As commercial aviation strives to minimize human contact in a bid to make passengers and staff feel safe in the post-pandemic era, what better time to take a look at what is going on with Artificial Intelligence in the realm of air travel? Previously accused of being slow in its application, AI in the aviation market is now expected to grow from $152.4 million in 2018 to $2.2 billion by 2025.
In March this year, the European Aviation High Level Group on AI published its first “FLY AI” report. The document pools the expertise of EUROCONTROL with that of several key actors such as air navigation service providers, airlines, airports, plane manufacturers, EU bodies, military, and more.
“With European aviation facing growing pressure to reduce its environmental impact, as well as persistent capacity bottlenecks, we need more sophisticated changes on the ground and in the air (…). Artificial Intelligence can be a key ally in pursuit of this goal,” Adina Valean, European Commissioner for Transport, commented on the report.
“FLY AI” found that Artificial Intelligence has a huge potential for use in areas that feature complex scenarios, such as the optimization of support for Air Traffic Controllers (ATCOs), Air Traffic Safety Electronics Personnel (ATSEPs), pilots, airport operators, flow controllers or cybersecurity officers.
For example, in 2019, air traffic management service NATS began a trial at Heathrow Airport to see if the use of ultra HD 4K cameras combined with machine learning technology, could be used to help improve the airport’s landing capacity in times of low visibility and improve punctuality.
In 2018, Rodin Lyasoff, CEO at A³ by Airbus, the manufacturer’s Silicon Valley innovation center, according to Forbes, said that areas such as taxiing and ground operations are “ripe for disruption” through AI capabilities.
Software for security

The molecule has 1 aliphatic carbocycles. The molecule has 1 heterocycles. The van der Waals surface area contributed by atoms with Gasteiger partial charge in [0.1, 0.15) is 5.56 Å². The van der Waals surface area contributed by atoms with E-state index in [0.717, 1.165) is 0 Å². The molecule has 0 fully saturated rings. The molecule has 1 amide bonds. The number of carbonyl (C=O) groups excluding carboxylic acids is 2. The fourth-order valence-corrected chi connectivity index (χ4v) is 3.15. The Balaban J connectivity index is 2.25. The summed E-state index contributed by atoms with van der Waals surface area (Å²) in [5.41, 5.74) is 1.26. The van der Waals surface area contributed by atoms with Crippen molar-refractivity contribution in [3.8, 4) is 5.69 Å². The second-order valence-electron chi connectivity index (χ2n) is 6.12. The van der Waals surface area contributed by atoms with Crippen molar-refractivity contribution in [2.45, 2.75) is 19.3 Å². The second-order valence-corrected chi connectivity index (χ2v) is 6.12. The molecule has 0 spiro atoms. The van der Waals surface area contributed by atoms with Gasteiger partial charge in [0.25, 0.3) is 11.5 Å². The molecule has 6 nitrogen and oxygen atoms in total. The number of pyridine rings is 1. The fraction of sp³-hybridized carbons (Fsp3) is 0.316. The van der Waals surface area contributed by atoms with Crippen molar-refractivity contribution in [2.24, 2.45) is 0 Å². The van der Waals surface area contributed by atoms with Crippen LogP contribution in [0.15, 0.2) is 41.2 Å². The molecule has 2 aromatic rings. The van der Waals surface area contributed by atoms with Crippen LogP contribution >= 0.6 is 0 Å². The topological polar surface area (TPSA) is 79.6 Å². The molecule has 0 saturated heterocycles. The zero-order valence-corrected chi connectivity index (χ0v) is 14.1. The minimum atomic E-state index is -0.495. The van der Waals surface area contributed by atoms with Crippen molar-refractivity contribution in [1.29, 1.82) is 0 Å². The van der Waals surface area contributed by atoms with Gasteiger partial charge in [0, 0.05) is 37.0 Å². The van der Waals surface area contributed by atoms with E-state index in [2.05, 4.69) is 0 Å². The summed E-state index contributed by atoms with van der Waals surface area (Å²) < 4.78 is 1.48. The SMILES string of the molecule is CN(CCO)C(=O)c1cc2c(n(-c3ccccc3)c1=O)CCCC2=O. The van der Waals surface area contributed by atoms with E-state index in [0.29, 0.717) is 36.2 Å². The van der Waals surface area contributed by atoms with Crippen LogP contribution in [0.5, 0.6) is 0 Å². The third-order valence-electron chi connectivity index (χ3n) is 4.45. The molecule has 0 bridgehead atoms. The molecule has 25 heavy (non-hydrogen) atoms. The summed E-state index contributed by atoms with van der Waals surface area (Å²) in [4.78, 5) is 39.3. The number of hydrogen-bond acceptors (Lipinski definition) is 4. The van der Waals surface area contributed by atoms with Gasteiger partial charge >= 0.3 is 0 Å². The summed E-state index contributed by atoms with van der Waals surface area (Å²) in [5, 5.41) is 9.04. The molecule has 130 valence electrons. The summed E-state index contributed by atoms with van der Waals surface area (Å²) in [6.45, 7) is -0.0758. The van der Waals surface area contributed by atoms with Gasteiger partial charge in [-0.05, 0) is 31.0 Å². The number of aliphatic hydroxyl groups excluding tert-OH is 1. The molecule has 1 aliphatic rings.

Also last year, AI security company Synapse Technology announced the release of the first patented AI platform for X-ray machines, called Syntech ONE 200. A software designed to improve the effectiveness of check-point scanners, it has already been ordered by Osaka’s Kasai International Airport.
Wide range of application
Even though aviation has sometimes been accused of lagging behind other areas in its use, AI has already brought some significant changes to how flights are operated. Thus far, it is widely implemented by airlines and airports for facial recognition, customer Q&A, baggage check-in, factory space, and fuel optimization.
However, its application areas are much broader. Mostly, it comes down to the same objectives, namely cost-efficiency and the improvement of customer experience.
Aircraft management is an arduous task that, if done inefficiently, can cost a carrier enormous amounts of cash. AI systems can predict when maintenance is required, helping airlines optimize service. Like when Delta Air Lines slashed its maintenance delays by 98% in 2018 by focusing on Big Data and predictive maintenance, as reported by Forbes.
Ticket prices and crew management
AI algorithms could also help airlines optimize ticketing prices, which are built on multiple parameters such as seasonality, fuel prices, competition, etc. Faculty, a British company specialized in AI solutions, has developed an AI model that was able to provide forecasts that were between 70% and 80% accurate up to 90 days before every flight
Then there is crew management. Factors such as certification, availability, and qualification of pilots, flight attendants, and engineers must all be taken into account. To schedule and re-schedule staff using an AI-based roster system would increase HR efficiency and hopefully optimize layovers for crew.
Will R&D suffer?
Before the pandemic struck, 52% of airlines were planning major AI R&D programs within the next three years, and 45% of airports in the next five, according to Aviation Business News.
Business and technology grow together. As commercial airlines struggle to make a comeback after the worst crisis ever to hit the industry, they would do well to look towards the future and not pull back from investing in innovation.